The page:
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Regular heptadecagon
Regular polygon 17 annotated.svg
A regular heptadecagon
Type Regular polygon
Edges and vertices 17
Schläfli symbol {17}
Coxeter diagram CDel node 1.pngCDel 17.pngCDel node.png
Symmetry group Dihedral (D17), order 2×17
Internal angle (degrees) ≈158.82°
Dual polygon self
Properties convex, cyclic, equilateral, isogonal, isotoxal

In geometry, a heptadecagon (or 17-gon) is a seventeen-sided polygon.

A regular heptadecagon is represented by Schläfli symbol {17}.

Regular heptadecagon construction[edit]

The regular heptadecagon is a constructible polygon (that is, one that can be constructed using a compass and unmarked straightedge), as was shown by Carl Friedrich Gauss in 1796 at the age of 19.[1] This proof represented the first progress in regular polygon construction in over 2000 years.[1] Gauss's proof relies firstly on the fact that constructibility is equivalent to expressibility of the trigonometric functions of the common angle in terms of arithmetic operations and square root extractions, and secondly on his proof that this can be done if the odd prime factors of n are distinct Fermat primes, which are of the form \scriptstyle F_{n} = 2^{2^{ \overset{n} {}}} + 1. Constructing a regular heptadecagon thus involves finding the cosine of 2\pi/17 in terms of square roots, which involves an equation of degree 17—a Fermat prime. Gauss' book Disquisitiones Arithmeticae gives this as (in modern notation):[2]

 \begin{align} 16\,\operatorname{cos}{2\pi\over17} = & -1+\sqrt{17}+\sqrt{34-2\sqrt{17}}+ \\
                                                     & 2\sqrt{17+3\sqrt{17}-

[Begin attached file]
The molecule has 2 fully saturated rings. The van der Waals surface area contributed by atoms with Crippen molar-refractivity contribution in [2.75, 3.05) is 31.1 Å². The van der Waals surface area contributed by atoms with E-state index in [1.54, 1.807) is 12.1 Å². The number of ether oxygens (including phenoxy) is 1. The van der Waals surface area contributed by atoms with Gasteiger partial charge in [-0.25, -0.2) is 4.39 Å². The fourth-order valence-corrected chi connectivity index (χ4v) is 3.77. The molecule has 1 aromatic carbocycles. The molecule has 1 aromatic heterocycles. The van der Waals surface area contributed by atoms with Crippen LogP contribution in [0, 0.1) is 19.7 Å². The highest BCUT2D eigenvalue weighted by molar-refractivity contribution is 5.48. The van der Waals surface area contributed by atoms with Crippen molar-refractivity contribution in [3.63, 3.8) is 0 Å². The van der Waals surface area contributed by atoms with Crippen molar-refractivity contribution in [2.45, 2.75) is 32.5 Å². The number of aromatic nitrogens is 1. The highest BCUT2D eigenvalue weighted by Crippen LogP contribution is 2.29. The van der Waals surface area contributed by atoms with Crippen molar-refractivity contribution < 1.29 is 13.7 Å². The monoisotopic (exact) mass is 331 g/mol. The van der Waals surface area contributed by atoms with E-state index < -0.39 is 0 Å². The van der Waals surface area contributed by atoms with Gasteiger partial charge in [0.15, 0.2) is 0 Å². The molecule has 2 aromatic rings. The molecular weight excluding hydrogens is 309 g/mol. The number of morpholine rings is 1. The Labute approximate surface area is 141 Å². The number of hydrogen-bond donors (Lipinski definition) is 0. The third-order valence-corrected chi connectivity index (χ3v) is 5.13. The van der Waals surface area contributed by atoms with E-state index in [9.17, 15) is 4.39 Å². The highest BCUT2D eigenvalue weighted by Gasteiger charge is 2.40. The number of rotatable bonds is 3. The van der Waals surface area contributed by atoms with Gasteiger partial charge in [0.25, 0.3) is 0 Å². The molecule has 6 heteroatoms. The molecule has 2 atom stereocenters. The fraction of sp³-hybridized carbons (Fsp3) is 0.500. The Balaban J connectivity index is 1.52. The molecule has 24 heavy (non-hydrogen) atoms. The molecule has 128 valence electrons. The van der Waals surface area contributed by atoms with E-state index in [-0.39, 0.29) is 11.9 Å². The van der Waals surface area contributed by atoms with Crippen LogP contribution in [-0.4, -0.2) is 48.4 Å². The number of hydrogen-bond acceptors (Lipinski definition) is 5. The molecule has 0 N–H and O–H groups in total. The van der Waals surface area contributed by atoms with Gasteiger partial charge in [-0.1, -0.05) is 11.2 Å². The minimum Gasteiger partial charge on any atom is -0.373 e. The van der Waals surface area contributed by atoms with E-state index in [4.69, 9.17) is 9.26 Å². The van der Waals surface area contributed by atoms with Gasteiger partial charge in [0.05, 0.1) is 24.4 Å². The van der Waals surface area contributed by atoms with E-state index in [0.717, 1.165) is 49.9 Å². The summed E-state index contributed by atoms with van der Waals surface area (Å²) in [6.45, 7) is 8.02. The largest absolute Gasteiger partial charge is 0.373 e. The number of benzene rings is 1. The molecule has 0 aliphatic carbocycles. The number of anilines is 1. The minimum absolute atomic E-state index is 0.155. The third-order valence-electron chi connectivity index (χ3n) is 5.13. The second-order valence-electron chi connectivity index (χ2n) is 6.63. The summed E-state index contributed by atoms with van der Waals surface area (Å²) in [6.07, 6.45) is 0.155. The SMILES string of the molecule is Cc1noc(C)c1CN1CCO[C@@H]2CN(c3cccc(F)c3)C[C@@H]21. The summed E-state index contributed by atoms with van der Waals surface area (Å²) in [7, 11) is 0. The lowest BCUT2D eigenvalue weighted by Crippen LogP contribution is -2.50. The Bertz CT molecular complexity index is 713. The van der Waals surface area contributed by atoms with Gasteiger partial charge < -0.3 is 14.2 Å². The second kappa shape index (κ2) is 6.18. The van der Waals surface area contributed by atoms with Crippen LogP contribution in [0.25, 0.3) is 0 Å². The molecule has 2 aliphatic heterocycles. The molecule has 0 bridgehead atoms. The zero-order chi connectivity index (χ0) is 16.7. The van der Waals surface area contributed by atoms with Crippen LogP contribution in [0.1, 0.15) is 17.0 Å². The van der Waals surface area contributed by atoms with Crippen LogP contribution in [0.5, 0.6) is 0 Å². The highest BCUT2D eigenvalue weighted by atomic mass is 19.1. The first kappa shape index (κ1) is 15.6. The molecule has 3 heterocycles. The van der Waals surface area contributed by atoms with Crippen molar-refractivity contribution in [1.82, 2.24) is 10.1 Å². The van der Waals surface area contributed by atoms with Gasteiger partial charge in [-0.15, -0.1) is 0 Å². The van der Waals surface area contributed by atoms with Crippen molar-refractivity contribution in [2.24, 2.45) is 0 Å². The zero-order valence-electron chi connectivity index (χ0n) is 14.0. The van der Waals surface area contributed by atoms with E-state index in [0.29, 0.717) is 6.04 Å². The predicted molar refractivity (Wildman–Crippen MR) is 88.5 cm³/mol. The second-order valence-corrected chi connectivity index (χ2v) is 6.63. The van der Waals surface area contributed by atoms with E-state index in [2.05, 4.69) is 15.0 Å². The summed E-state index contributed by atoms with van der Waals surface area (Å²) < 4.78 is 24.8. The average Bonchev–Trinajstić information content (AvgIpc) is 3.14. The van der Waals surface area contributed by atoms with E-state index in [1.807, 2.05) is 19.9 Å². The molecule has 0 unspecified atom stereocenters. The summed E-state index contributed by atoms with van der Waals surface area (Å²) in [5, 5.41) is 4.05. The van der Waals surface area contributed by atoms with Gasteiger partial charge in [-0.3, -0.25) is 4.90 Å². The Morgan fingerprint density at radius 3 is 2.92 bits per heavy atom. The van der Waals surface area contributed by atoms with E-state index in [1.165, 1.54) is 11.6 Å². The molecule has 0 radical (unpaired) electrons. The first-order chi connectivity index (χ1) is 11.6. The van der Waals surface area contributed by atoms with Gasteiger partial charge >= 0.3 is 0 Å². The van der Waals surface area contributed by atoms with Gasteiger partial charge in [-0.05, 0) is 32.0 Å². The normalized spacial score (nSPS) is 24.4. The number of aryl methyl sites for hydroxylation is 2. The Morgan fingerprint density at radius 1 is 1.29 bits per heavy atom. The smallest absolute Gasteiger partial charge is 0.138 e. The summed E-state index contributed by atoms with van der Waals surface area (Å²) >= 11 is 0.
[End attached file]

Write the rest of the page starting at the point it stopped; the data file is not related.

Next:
Constructions for the regular triangle and polygons with 2h times as many sides had been given by Euclid, but constructions based on the Fermat primes other than 3 and 5 were unknown to the ancients. (The only known Fermat primes are Fn for n = 0, 1, 2, 3, 4. They are 3, 5, 17, 257, and 65537.)

The first explicit construction of a heptadecagon was given by Johannes Erchinger in 1825. Another method of construction uses Carlyle circles, as shown below. Based on the construction of the regular 17-gon, one can readily construct n-gons with n being the product of 17 with 3 or 5 (or both) and any power of 2: a regular 51-gon, 85-gon or 255-gon and any regular n-gon with 2h times as many sides.

Regular Heptadecagon Using Carlyle Circle.gif

Another construction of the regular heptadecagon using straightedge and compass is the following:

Regular Heptadecagon Inscribed in a Circle.gif

A variation of the construction according to Erchinger differs from the original in that

  1. The circle k2 determines instead of the angle bisector w3 the point H.
  2. The circle k4 around the point G' (mirroring of the point G to the center axis m) indicates that the point N is situated not as close to m, for the construction of the tangent.
  3. Some of the designations are changed.
Variation of the construction according to Erchinger
A simplified variation of the construction according to Erchinger as animation.
Matched designations of vertices after construction

Another more recent construction is given by Callagy.[2]

Related polygons[edit]

A heptadecagram is a 17-sided star polygon. There are 7 regular forms given by Schläfli symbols: {17/2}, {17/3}, {17/4}, {17/5}, {17/6}, {17/7}, and {17/8}.

Picture Regular star polygon 17-2.svg
Regular star polygon 17-3.svg
Regular star polygon 17-4.svg
Regular star polygon 17-5.svg
Regular star polygon 17-6.svg
Regular star polygon 17-7.svg
Regular star polygon 17-8.svg
Interior angle ≈137.647° ≈116.471° ≈95.2941° ≈74.1176° ≈52.9412° ≈31.7647° ≈10.5882°

Petrie polygons[edit]

The regular heptadecagon is the Petrie polygon for one higher-dimensional regular convex polytope, projected in a skew orthogonal projection:

16-simplex t0.svg
16-simplex (16D)


  1. ^ a b Arthur Jones, Sidney A. Morris, Kenneth R. Pearson, Abstract Algebra and Famous Impossibilities, Springer, 1991, ISBN 0387976612, p. 178.
  2. ^ a b Callagy, James J. "The central angle of the regular 17-gon", Mathematical Gazette 67, December 1983, 290–292.

Further reading[edit]

External links[edit]